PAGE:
Other pop-up concepts don’t even give you anything to drink or anywhere to sit. Take Diner en Blanc, an all-white picnic held every summer in Washington, which has a waiting list of 20,000(!) people eager to pay $45 for the privilege of providing their own food, beverages, table and chairs, all adhering to an exacting list of standards set by the organizers. The Instagrams always look great.

Other special bars are lazy, knowing that people will wait in line for just about anything that offers a photo op. For instance, the Rosé Garden, at Whaley’s in Yards Park, is just a small patio with some nice views. What makes it more worth the wait than other patios is that the color of the umbrellas shading the tables is pink, like your wine. Never mind that there are dozens of other patios in the District where you can drink the same wine without a wait. The Rosé Garden has become a destination.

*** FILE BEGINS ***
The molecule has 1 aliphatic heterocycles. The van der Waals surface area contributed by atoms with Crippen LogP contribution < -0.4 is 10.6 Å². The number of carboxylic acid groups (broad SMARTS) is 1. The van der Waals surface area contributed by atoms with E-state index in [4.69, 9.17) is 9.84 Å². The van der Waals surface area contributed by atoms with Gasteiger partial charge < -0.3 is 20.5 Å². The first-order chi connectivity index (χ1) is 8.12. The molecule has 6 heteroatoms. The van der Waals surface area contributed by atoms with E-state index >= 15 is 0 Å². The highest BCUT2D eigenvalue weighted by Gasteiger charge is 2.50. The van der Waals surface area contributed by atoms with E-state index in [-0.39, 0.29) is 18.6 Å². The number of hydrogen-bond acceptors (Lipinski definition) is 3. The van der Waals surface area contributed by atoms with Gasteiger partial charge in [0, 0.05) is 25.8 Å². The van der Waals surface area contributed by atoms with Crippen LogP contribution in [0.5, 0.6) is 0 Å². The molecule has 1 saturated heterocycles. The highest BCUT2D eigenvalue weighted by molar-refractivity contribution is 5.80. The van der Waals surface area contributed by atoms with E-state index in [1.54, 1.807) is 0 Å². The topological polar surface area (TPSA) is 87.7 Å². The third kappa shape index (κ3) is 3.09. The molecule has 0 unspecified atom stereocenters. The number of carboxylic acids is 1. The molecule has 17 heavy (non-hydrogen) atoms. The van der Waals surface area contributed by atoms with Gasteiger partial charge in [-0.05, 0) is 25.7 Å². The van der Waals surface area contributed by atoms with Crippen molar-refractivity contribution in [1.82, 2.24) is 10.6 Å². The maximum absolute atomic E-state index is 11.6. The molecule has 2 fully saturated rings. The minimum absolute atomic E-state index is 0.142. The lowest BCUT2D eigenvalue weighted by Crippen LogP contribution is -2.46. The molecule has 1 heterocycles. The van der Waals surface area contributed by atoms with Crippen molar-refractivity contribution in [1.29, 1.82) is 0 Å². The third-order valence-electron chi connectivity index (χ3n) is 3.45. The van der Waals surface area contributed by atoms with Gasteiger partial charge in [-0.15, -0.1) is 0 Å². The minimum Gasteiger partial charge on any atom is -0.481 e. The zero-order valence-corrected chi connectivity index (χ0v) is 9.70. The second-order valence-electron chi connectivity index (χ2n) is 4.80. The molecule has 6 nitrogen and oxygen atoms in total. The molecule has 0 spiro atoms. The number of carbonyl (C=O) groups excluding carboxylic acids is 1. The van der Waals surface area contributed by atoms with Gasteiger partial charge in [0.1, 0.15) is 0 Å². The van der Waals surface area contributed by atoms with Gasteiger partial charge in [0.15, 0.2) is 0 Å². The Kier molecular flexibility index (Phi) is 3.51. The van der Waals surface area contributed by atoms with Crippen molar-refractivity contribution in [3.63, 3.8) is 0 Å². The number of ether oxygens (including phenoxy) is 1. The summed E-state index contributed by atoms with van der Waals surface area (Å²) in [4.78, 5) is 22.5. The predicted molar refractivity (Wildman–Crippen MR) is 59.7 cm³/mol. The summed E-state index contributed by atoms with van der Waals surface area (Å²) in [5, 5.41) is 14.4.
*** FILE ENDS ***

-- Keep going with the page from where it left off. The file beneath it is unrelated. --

Ariana Absalon, 22, of Hyattsville, left, takes a selfie with her friend, Ariana Seidman, 22, of Hagerstown, in front of a mural of a dragon. (Sarah L. Voisin/The Washington Post)

Laila Goharioon, 23, of Arlington, documents her drink. (Sarah L. Voisin/The Washington Post)

Inside the “Game of Thrones” bar, there are small photo ops within the larger one. You can pose, as one man did, looking as if you’ll be set on fire by the elaborate dragon mural on the wall in the City of Mereen. When the animatronic dragon breathes smoke, all the phones go up.